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The Daily Wildcat

The Daily Wildcat

 

Column: We need more critical thinking in our classrooms

Column: We need more critical thinking in our classrooms

When students make the choice to attend college, they choose to further advance their knowledge and cultivate critical thinking skills. Many students, however, do not see such improvement until senior year or, at worst, ever.

What exactly is critical thinking? The Critical Thinking Community defines it as a “mode of thinking—about any subject, content or problem—in which the thinker improves the quality of his or her thinking by skillfully analyzing, assessing and reconstructing it. … It entails effective communication and problem-solving abilities, as well as a commitment to overcome our native egocentrism and sociocentrism.”

“[Forty five] percent of students made no significant improvement in their critical thinking, reasoning or writing skills during the first two years of college. After four years, 36 percent showed no significant gains in these so-called higher-order thinking skills,” according to a study using data from the Collegiate Learning Assessment.

The study also goes on to say students devoted less than one-fifth of their time—including hours spent studying and in class—each week to “academic pursuits.” Students also spent 51 percent of their time—or around 85 hours each week—socializing or being involved in extracurricular activities, according to the study.

As a student studying linguistics and anthropology, my fields have cultivated my critical thinking and creativity in a variety of different ways. Linguistics taught me to find patterns within human language and to articulate these findings through writing. Anthropology taught me how to understand diverse cultures and societies through a variety of lenses and to cogently illustrate my knowledge verbally and through writing.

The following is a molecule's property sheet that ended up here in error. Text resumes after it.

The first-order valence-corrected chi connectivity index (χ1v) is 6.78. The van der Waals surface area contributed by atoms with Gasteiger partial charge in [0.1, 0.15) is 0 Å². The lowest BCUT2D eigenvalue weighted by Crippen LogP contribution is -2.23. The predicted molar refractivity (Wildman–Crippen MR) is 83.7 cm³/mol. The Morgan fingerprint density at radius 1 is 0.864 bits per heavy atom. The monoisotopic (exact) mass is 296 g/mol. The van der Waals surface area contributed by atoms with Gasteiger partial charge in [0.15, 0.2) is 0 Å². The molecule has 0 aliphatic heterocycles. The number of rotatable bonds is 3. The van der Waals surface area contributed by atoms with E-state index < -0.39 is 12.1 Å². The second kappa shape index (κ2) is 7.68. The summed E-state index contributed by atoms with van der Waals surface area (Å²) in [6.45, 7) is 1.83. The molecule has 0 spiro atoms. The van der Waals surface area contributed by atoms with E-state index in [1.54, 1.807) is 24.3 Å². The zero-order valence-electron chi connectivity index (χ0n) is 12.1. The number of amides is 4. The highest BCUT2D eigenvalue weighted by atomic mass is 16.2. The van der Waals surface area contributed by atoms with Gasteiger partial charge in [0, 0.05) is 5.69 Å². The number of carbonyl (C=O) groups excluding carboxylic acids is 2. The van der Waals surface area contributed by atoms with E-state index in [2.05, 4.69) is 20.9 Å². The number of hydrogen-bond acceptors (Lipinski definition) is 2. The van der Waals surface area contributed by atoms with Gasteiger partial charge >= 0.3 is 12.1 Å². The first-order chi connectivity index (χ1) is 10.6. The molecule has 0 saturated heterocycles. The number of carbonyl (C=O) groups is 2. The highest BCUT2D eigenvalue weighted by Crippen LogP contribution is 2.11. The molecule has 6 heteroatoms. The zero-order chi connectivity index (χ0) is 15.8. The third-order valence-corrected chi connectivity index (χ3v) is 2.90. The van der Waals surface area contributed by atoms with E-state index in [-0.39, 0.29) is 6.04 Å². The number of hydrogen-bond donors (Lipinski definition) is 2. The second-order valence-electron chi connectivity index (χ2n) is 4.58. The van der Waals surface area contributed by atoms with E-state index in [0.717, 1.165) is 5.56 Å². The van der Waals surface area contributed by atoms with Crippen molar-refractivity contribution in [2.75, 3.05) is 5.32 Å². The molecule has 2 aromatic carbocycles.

Both of these fields are research-intensive and require analytical writing and reading skills in conjunction with reasoning skills. This is also the case with many of the fields in liberal arts, the social sciences, humanities, natural sciences and mathematics.

Although many general education courses at the UA may not have an instantaneous impact on our long-standing knowledge, after a while, we may realize they did teach us something.

These courses, which lowerclassmen often assume are useless and a waste of time, offer an alternate perspective through which to understand the world. They aid in developing and refining critical thinking skills by illuminating the path to applying knowledge and capacity to form valuable connections to a variety of disciplines.

These erudite experiences are occasionally hindered in the classroom. Many classes are too large to promote critical thinking, leaving many first and second-year students short of their full potentials.

In some instances, a professor or instructor will pose a question to students only to hastily move on without giving students the time necessary to form an opinion and provide a well-reasoned response.

I recall a time when I was in a course and a student raised her hand to ask the professor if it was OK to disagree with him in her essay. The professor was shocked she asked such a question, he ultimately allowing her to disagree with him as long as she supported her position.

Critical thinking and creativity should be encouraged in the classroom. If an instructor or professor degrades such development, what is the point of being in that restrictive environment at all?

For critical thinking and creativity to occur in classrooms, students must inspire and push students to reach their potentials through circumnavigating the pervasive group-think mentality. Professors must allow classes the chance to form original, analytical insights on various topics. Students must also work to inadvertently devalue their skills and potentials in favor of those who have already attained expertise in the topic at hand.


Follow Michael Cortez on Twitter.


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